The popularity seems to span all age groups, Olson says. As always, affordability is a driving factor.

“The No. 1 reason why ice fishing is growing the way it is is because it’s always been a cheaper sport to get into,” he said. “You don’t have to buy a boat. You can get into it for $500-$600, and you’ve got everything you need to catch fish.”

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Mike Olson, organizer of the Fargo Ice Fishing Show and host of "Fish Addictions TV," says advancements in electronics and other gear have contributed to the growing popularity of ice fishing as a winter pastime. Contributed / Mike Olson, Fish Addictions

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Constant improvements

According to Olson and other industry insiders, the technology and the equipment available to ice anglers just keeps getting better, whether it’s electronics, clothing or portable shelters that are lighter and warmer than earlier versions. The innovations include everything from lightweight augers run by battery-powered drills, to whiz-bang electronics such as Garmin’s Panoptix LiveScope, Humminbird’s MEGA Live Imaging Transducer and Lowrance’s ActiveTarget live sonar.

Old standbys, such as the Vexilar and Marcum flasher units, among other brands, allowed anglers to see fish below their jigs within a small area of the bottom, but the new generation of electronics takes that potential to a whole new level.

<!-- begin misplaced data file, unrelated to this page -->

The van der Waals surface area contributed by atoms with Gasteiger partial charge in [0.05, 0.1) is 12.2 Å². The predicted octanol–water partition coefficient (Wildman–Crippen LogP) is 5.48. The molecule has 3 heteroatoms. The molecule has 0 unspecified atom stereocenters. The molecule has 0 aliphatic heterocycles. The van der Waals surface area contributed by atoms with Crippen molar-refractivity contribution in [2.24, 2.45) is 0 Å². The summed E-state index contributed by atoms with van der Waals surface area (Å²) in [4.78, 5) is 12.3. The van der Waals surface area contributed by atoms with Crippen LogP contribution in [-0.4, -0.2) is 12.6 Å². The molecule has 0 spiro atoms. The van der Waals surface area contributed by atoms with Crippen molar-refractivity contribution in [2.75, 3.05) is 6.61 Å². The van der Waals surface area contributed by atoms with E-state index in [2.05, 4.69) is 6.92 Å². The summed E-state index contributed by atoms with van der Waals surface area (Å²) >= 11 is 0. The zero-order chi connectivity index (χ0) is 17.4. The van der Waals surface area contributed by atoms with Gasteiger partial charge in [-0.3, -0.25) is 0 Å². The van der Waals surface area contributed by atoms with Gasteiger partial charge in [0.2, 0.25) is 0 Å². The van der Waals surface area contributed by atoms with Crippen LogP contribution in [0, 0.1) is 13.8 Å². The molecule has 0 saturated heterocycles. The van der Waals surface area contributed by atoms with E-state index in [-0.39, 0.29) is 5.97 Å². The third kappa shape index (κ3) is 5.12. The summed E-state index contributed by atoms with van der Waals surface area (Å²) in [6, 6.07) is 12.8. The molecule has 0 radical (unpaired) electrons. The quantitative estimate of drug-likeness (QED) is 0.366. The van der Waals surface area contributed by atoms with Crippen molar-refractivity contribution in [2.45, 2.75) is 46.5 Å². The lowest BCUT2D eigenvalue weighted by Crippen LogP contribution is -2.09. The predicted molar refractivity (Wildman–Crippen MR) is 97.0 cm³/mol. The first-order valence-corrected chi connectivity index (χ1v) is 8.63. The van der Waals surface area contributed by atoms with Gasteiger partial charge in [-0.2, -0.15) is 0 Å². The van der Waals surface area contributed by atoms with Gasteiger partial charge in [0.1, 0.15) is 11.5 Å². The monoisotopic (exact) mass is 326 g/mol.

“Now we can see fish 100 to 160 feet away and see what we’re doing, and if that’s working to bring them in,” Olson said. “As a search tool, you can go to a lake where you had a hard time staying on a bite – now we can stay on those bites.”

Fishing guide and ice fishing authority Brian “Bro” Brosdahl of Max, Minnesota, whose sponsors include Humminbird, says the new technology is “like an ultrasound,” without getting too technical.

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Fishing guide and ice fishing authority Brian Brosdahl of Max, Minnesota, admires a walleye he caught Monday, Nov. 29, 2021, while ice fishing on Upper Red Lake. Contributed / Brian Brosdahl